Three studies22 24 26 provided CR combining both a supervised hospital and home-based sessions setting (supervised only in Jairath study), while the Pressler and Landry studies only used a hospital-based CR.23 28 CR frequency varied across studies from three to seven sessions per week, with exercise intensity individualised to the patient. Varying exercise session lengths (often not fully reported) were also used. Exercise-based CR involved aerobic exercises (walking, swimming and so on), bicycle ergometers and callisthenics (muscle strengthening exercises). Home-based exercises were either aerobics or simple daily exercises (the Sibilitz study used an exercise bicycle). Only the Sibilitz study reported a cointervention of monthly psych-educational consultations.24 See appendix B for summary of findings table.

Risk of bias in included studies

Risk of bias for each included study was assessed based on the available information (see appendix C). Of the three included RCTs, only the Sibilitz study24 reported concealment of participant allocation. Three studies did not mention outcome assessment blinding.22 26 28 Only the Jairath study26 was judged to be at a high risk of bias for incomplete outcome data (ie, >20% loss to follow-up). Two studies were at risk of performance bias: the nature of care received in the Landry study28 was not reported, and more assistance was given only to patients in the intervention group but not the control to encourage their return to work in the Sire study.22

Two of the three non-RCTs had a high risk of selection bias as there was no detailed description of participant baseline demographics in the intervention and control groups.26 27 There were also some concerns with the Landry study28 as it did not explore all the possible confounders (ie, age, gender, left ventricular ejection fractio, coexistence of mitral regurgitation and number of medical comorbidities).

Overall, the five included studies were considered low risk of bias (ie, had low risk of bias in four or more items).

Effects of intervention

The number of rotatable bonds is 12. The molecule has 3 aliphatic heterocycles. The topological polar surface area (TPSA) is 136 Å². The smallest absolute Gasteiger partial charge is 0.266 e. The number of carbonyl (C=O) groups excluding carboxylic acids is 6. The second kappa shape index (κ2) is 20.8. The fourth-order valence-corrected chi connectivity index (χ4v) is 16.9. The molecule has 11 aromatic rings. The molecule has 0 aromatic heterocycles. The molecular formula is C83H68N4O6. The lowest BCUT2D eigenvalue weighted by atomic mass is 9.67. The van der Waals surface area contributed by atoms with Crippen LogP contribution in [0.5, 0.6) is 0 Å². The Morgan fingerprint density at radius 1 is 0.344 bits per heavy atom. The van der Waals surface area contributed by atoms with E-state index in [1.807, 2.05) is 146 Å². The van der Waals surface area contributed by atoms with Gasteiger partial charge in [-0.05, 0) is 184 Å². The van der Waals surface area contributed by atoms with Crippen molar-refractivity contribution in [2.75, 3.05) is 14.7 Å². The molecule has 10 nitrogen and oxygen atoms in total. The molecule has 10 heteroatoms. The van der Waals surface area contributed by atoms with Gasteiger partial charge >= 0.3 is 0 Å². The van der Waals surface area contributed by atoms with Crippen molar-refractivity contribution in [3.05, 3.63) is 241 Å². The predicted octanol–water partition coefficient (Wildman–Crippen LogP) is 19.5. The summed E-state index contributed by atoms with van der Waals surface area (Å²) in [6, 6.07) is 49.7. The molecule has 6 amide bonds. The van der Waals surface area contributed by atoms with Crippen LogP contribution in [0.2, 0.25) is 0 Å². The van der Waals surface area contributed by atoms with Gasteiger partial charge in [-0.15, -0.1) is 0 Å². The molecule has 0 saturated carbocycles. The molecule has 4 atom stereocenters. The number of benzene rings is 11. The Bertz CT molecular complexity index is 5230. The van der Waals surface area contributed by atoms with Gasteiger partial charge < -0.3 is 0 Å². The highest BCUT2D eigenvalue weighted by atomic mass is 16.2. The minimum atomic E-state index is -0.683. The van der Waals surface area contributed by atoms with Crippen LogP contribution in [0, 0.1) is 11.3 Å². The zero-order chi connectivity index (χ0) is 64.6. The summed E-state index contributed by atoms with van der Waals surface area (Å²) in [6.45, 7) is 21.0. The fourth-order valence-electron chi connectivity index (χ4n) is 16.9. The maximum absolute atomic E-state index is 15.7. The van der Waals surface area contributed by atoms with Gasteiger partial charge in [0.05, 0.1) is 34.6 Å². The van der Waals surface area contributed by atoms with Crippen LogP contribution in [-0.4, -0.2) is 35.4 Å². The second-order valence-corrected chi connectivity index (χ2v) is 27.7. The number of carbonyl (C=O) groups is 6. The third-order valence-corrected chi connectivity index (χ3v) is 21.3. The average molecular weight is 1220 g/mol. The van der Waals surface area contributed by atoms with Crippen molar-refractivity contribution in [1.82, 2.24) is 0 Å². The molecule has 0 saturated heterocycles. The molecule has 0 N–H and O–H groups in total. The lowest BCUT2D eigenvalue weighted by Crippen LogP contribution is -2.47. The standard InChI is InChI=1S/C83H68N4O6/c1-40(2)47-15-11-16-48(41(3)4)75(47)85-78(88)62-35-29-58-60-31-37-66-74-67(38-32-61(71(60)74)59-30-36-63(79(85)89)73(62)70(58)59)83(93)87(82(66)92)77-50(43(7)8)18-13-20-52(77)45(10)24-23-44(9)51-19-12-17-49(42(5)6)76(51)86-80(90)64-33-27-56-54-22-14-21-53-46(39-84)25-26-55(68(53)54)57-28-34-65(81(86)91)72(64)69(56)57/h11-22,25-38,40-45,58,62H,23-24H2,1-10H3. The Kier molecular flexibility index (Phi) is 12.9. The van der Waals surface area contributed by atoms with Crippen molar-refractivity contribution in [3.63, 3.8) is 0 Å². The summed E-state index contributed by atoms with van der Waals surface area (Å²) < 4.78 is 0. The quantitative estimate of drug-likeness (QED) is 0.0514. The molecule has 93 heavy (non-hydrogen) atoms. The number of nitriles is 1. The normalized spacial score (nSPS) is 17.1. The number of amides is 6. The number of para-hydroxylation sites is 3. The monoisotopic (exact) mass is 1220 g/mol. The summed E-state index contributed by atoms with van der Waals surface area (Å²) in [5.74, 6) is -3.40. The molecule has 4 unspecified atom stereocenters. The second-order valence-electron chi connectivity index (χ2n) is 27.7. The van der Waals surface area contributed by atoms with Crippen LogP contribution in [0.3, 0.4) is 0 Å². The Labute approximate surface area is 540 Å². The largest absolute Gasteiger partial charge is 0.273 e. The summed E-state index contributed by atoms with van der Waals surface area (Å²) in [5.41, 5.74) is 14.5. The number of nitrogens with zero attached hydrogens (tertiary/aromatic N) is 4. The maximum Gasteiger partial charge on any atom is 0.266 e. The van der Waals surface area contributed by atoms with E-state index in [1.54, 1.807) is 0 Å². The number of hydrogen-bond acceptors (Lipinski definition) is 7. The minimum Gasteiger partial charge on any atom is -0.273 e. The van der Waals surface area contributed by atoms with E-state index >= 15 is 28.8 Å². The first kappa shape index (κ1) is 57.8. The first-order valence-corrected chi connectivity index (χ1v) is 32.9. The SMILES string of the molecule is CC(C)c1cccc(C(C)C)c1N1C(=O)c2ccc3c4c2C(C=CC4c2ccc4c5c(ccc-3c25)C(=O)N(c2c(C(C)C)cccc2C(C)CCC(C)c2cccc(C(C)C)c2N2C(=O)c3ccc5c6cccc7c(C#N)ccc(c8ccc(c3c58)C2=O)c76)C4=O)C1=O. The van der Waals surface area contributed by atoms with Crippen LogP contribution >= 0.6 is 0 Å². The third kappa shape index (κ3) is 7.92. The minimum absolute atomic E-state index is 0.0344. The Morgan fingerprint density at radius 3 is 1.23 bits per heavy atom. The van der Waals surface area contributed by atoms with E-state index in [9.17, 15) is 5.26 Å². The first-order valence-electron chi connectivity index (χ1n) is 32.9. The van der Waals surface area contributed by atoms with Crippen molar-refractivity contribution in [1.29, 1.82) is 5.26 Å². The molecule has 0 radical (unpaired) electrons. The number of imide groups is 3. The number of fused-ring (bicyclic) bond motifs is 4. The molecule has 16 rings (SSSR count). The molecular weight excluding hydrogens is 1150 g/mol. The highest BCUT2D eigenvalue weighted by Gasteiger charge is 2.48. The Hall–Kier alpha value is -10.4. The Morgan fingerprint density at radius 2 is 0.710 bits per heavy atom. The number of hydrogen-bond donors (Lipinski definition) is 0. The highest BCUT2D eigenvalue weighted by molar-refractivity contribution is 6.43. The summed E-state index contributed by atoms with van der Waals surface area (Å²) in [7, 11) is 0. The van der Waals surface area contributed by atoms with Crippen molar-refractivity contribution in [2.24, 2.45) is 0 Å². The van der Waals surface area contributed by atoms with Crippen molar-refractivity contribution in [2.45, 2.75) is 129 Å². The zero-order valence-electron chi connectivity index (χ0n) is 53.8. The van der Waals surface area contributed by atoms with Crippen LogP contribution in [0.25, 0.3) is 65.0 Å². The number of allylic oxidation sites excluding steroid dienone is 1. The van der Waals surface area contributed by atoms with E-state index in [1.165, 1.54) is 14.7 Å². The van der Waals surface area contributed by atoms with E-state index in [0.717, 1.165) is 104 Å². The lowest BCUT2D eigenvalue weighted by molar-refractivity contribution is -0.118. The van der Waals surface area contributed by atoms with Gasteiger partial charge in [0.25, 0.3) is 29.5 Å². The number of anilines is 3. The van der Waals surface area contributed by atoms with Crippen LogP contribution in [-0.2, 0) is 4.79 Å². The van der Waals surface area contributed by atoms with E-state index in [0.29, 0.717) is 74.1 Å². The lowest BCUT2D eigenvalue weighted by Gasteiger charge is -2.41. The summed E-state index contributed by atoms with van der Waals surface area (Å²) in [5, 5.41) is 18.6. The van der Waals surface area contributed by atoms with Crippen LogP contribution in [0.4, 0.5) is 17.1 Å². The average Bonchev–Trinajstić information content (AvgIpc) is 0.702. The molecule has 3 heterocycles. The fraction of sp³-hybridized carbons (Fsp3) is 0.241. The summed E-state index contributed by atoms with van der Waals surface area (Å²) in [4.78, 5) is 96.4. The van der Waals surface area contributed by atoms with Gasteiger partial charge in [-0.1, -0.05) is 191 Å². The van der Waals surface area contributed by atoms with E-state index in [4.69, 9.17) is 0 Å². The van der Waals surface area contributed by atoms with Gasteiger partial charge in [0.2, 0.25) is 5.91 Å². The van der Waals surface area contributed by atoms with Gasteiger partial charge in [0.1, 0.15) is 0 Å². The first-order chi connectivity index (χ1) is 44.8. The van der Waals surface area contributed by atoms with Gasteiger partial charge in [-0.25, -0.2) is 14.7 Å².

Mortality and hospitalisation

No studies reported deaths or hospitalisations.

Exercise capacity

All studies reported exercise capacity as maximal oxygen uptake (VO2 max): four studies reporting as mL/kg/min and one as kj, and two studies also reported 6 min walk test (6MWT).23 24 Pooling all VO2 max outcomes across studies showed results in favour of the exercise CR (ie, RE RCT: SMD 0.41, 95% CI 0.11 to 0.70, GRADE: moderate certainty evidence; non-RCTs: SMD 0.76, 95% CI −0.26 to 1.79, GRADE: very low certainty evidence) (figure 2). Pooling only studies reporting VO2 max as mL/kg/min also showed a benefit in favour of exercise (RE RCT: MD 1.92, 95% CI −0.23 to 4.07, favours exercise; non-RCT: MD 4.59, 95% CI 1.81 to 7.37, favours exercise). Overall, 6MWT was not statistically significant between the exercise and the control groups (FE: MD 12.74, 95% CI −17.08 to 42.56, RE: MD 22.90, 95% CI −31.64 to 77.43, GRADE: moderate certainty evidence) (appendix D).

Figure 2

Forest plot of comparison: exercise versus no exercise, outcome: exercise capacity (VO2 max) at maximum follow-up, using a random-effects model stratified meta-analysis. RCTs, randomised controlled trials.

Health-related quality of life

Two of the included studies reported HRQoL, using generic (12 or 36-Item Short Form Survey (SF-12 or SF-36))23 24 or disease-specific validated instruments (Kansas City Cardiomyopathy Questionnaire (KCCQ))23 scales. Meta-analysis showed that there was no difference between the rehabilitation and control groups in SF-12/36 scale mental component score (MD −0.44, 95% CI −3.43 to 2.56, GRADE: moderate certainty evidence) or physical component score (MD 2.81, 95% CI −5.82 to 11.44, GRADE: moderate certainty evidence) (figure 3). Vote counting showed HRQoL scores at follow-up generally in favour of CR (appendix E).

Figure 3

Forest plot of comparison: exercise versus no exercise, outcome: HRQoL (A) mental component (fixed-effects meta-analysis) and (B) physical component (random-effects meta-analysis). Overall, there is no statistically significant difference between both groups.

Functional capacity

Only Sibilitz reported functional capacity (appendix F). At 4-month follow-up postrandomisation, both exercise and control each had 46 patients in the New York Heart Association class I (p=0.59, 95% CI not reported).